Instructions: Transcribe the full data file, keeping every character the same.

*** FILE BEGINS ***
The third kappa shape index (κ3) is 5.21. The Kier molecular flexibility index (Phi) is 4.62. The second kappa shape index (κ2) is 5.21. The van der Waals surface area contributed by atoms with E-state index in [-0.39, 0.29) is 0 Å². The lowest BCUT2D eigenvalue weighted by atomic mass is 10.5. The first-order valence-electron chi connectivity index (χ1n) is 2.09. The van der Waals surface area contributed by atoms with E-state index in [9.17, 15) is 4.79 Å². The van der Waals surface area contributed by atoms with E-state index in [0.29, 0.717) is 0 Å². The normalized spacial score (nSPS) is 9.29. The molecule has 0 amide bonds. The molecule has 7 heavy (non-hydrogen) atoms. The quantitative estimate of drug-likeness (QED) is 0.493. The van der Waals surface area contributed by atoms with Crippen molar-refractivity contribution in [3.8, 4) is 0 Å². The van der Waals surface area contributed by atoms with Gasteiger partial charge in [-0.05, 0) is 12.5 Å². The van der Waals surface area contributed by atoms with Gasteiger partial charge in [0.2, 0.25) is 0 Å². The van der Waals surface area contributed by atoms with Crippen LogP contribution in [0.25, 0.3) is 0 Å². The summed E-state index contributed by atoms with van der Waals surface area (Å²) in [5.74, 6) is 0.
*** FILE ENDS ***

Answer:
The third kappa shape index (κ3) is 5.21. The Kier molecular flexibility index (Phi) is 4.62. The second kappa shape index (κ2) is 5.21. The van der Waals surface area contributed by atoms with E-state index in [-0.39, 0.29) is 0 Å². The lowest BCUT2D eigenvalue weighted by atomic mass is 10.5. The first-order valence-electron chi connectivity index (χ1n) is 2.09. The van der Waals surface area contributed by atoms with E-state index in [9.17, 15) is 4.79 Å². The van der Waals surface area contributed by atoms with E-state index in [0.29, 0.717) is 0 Å². The normalized spacial score (nSPS) is 9.29. The molecule has 0 amide bonds. The molecule has 7 heavy (non-hydrogen) atoms. The quantitative estimate of drug-likeness (QED) is 0.493. The van der Waals surface area contributed by atoms with Crippen molar-refractivity contribution in [3.8, 4) is 0 Å². The van der Waals surface area contributed by atoms with Gasteiger partial charge in [-0.05, 0) is 12.5 Å². The van der Waals surface area contributed by atoms with Gasteiger partial charge in [0.2, 0.25) is 0 Å². The van der Waals surface area contributed by atoms with Crippen LogP contribution in [0.25, 0.3) is 0 Å². The summed E-state index contributed by atoms with van der Waals surface area (Å²) in [5.74, 6) is 0.